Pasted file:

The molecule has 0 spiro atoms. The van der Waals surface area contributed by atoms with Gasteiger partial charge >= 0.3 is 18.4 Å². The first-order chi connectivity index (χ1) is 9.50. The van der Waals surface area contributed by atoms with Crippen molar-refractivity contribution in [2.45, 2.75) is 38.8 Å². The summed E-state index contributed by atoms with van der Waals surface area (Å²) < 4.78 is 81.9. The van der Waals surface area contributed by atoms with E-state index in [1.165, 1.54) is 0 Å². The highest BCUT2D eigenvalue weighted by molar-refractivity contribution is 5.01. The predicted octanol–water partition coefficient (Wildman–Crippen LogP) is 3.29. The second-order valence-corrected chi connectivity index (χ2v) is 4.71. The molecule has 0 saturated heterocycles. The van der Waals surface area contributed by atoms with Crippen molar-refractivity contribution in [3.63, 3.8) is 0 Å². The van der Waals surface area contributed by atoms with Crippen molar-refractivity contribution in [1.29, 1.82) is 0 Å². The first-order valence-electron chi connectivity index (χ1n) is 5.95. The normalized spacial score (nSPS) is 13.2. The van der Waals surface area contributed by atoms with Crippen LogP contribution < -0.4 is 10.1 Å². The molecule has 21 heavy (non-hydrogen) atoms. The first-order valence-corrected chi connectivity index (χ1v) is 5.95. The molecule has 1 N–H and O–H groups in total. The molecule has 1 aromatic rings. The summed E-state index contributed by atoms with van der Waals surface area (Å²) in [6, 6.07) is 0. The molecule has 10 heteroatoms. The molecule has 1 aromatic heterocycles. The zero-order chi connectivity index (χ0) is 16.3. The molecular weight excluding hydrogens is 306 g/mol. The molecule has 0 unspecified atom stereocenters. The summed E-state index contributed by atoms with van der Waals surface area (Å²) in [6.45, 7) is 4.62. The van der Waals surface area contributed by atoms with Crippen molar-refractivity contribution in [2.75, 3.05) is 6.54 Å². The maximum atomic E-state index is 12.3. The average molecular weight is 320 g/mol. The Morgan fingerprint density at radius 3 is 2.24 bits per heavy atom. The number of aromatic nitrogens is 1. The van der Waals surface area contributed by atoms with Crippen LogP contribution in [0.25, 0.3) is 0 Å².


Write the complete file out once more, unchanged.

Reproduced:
The molecule has 0 spiro atoms. The van der Waals surface area contributed by atoms with Gasteiger partial charge >= 0.3 is 18.4 Å². The first-order chi connectivity index (χ1) is 9.50. The van der Waals surface area contributed by atoms with Crippen molar-refractivity contribution in [2.45, 2.75) is 38.8 Å². The summed E-state index contributed by atoms with van der Waals surface area (Å²) < 4.78 is 81.9. The van der Waals surface area contributed by atoms with E-state index in [1.165, 1.54) is 0 Å². The highest BCUT2D eigenvalue weighted by molar-refractivity contribution is 5.01. The predicted octanol–water partition coefficient (Wildman–Crippen LogP) is 3.29. The second-order valence-corrected chi connectivity index (χ2v) is 4.71. The molecule has 0 saturated heterocycles. The van der Waals surface area contributed by atoms with Crippen molar-refractivity contribution in [3.63, 3.8) is 0 Å². The van der Waals surface area contributed by atoms with Crippen molar-refractivity contribution in [1.29, 1.82) is 0 Å². The first-order valence-electron chi connectivity index (χ1n) is 5.95. The normalized spacial score (nSPS) is 13.2. The van der Waals surface area contributed by atoms with Crippen LogP contribution < -0.4 is 10.1 Å². The molecule has 21 heavy (non-hydrogen) atoms. The first-order valence-corrected chi connectivity index (χ1v) is 5.95. The molecule has 1 N–H and O–H groups in total. The molecule has 1 aromatic rings. The summed E-state index contributed by atoms with van der Waals surface area (Å²) in [6, 6.07) is 0. The molecule has 10 heteroatoms. The molecule has 1 aromatic heterocycles. The zero-order chi connectivity index (χ0) is 16.3. The molecular weight excluding hydrogens is 306 g/mol. The molecule has 0 unspecified atom stereocenters. The summed E-state index contributed by atoms with van der Waals surface area (Å²) in [6.45, 7) is 4.62. The van der Waals surface area contributed by atoms with Crippen molar-refractivity contribution in [2.75, 3.05) is 6.54 Å². The maximum atomic E-state index is 12.3. The average molecular weight is 320 g/mol. The Morgan fingerprint density at radius 3 is 2.24 bits per heavy atom. The number of aromatic nitrogens is 1. The van der Waals surface area contributed by atoms with Crippen LogP contribution in [0.25, 0.3) is 0 Å².